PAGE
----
“It is important that we help one another more, for free, without paying. We can help one another to move instead of paying a moving company or renting a lorry. We can help one another with ironing, or working in friends’ or neighbours’ gardens. This contributes to lowering the cost of living.”
Radek Maly, head of the social affairs unit of the European Commission’s employment department, echoed the sentiments expressed by President Juncker earlier in the meeting regarding the importance of these social policy questions. He emphasized the importance of striving for the best possible outcomes in the current context of increasing poverty and unemployment, especially long-term unemployment. Additional challenging structural economic changes include the expanding collaborative economy, the decrease in “classic” employment contracts, and the increase in self-employment. However, said Mr. Maly, we must remember that the Commission has almost no capacity to make policy changes in the area of guaranteed minimum income programs. European Union institutions can only encourage cooperation and promote good practices. However, Radek Maly assured the audience, the Commission is following existing experiments in universal income programs.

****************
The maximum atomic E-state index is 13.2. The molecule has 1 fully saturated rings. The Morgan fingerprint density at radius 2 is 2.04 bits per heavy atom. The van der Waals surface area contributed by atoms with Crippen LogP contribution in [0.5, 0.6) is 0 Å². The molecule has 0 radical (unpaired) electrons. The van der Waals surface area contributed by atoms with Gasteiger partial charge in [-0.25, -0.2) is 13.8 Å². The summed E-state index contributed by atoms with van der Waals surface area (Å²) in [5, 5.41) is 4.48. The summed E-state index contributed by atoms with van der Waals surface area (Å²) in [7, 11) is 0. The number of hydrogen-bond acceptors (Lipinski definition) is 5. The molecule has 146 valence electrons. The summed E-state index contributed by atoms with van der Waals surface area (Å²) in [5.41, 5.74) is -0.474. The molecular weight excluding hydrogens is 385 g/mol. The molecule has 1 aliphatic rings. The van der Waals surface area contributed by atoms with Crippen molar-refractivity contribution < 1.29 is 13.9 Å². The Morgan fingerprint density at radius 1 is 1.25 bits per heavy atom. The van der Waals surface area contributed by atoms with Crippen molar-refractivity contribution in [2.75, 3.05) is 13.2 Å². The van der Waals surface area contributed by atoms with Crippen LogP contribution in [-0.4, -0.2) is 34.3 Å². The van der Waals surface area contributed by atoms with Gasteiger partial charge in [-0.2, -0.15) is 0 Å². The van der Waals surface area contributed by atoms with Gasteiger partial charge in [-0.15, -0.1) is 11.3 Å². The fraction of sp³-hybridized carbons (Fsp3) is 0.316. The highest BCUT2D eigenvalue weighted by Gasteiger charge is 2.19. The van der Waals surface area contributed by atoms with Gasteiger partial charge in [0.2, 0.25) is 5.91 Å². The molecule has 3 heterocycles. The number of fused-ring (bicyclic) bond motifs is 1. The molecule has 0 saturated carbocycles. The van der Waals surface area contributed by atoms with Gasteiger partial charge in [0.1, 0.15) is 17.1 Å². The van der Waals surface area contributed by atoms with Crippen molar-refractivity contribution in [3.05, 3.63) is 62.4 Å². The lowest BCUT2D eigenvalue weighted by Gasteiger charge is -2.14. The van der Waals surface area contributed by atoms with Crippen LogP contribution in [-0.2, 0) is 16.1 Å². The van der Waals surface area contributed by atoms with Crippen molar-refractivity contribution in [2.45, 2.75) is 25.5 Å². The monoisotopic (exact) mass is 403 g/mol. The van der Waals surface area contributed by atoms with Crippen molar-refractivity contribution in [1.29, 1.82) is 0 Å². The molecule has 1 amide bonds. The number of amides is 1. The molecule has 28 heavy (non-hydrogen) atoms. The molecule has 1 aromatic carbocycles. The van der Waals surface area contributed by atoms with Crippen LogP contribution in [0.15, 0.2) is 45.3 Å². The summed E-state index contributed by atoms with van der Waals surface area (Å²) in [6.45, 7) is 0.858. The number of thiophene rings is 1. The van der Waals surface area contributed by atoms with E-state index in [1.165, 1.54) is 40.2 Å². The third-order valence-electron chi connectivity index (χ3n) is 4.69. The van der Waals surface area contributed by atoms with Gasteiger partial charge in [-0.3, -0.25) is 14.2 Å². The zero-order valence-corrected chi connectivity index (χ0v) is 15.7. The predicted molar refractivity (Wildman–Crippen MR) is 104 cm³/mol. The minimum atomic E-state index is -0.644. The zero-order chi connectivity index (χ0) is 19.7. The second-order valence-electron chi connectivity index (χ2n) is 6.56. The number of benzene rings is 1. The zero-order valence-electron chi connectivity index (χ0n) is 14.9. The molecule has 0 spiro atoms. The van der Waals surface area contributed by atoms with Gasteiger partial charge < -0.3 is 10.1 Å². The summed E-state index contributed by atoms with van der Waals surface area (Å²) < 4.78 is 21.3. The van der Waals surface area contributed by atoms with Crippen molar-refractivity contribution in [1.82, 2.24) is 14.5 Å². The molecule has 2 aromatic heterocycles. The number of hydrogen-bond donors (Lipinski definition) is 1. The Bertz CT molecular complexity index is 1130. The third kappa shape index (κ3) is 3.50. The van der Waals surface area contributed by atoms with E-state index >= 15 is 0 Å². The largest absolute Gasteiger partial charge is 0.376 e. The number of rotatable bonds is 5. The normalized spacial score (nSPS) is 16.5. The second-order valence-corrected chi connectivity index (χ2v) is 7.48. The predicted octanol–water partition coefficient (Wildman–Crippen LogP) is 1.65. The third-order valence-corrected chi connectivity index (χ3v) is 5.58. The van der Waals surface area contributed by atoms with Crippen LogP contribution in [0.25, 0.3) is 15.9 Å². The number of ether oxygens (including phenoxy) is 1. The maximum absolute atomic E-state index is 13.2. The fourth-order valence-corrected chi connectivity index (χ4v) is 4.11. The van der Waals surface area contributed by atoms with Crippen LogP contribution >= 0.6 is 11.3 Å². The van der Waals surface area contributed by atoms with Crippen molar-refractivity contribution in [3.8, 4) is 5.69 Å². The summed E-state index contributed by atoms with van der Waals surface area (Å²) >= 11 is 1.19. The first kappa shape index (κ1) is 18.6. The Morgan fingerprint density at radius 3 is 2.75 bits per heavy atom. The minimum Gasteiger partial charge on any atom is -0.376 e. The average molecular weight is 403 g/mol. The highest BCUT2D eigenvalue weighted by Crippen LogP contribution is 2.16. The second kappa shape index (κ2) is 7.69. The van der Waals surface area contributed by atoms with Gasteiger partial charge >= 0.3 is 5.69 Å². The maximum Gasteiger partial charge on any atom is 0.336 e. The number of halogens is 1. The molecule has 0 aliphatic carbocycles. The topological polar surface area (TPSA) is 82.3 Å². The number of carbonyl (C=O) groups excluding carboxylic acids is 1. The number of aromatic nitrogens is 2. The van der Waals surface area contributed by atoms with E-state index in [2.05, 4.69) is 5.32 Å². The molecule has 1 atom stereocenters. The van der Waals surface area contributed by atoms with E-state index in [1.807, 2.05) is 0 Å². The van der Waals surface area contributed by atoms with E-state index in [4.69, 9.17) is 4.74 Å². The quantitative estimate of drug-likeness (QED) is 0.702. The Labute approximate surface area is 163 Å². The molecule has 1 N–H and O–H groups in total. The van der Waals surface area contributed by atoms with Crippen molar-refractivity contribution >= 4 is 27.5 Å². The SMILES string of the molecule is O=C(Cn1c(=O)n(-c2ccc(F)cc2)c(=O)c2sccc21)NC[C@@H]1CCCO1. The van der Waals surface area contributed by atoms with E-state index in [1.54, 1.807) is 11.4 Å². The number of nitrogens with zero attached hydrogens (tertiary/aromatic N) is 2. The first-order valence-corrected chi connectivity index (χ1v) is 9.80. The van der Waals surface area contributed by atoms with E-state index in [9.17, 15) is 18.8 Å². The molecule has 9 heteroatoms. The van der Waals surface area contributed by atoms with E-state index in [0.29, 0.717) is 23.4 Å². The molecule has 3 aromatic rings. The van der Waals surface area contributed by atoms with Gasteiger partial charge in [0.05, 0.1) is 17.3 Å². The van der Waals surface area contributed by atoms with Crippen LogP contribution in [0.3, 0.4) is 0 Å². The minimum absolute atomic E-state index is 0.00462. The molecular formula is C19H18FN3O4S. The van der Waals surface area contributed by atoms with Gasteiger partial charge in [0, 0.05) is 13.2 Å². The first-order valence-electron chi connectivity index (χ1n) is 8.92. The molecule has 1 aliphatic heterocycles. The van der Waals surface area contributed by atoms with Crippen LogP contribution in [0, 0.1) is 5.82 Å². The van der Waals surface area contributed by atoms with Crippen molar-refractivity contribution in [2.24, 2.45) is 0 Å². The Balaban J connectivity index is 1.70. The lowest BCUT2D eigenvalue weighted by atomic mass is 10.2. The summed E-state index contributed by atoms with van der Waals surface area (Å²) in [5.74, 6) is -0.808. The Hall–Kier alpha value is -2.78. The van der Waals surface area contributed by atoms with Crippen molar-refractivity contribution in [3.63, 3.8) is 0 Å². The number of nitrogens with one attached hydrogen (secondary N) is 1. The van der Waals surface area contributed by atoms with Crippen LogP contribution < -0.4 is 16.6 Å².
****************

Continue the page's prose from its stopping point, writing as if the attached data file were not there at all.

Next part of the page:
During the discussion with the public, Idès Nicaise, professor at the University of Leuven, reiterated the importance of investing in unemployed people to enable them to be mobile, to receive training, and to be a part of society. He also urged participants to address the high levels of non-coverage of minimum income programs.
MEPs from the committee stated that they would continue to monitor the issue of minimum income.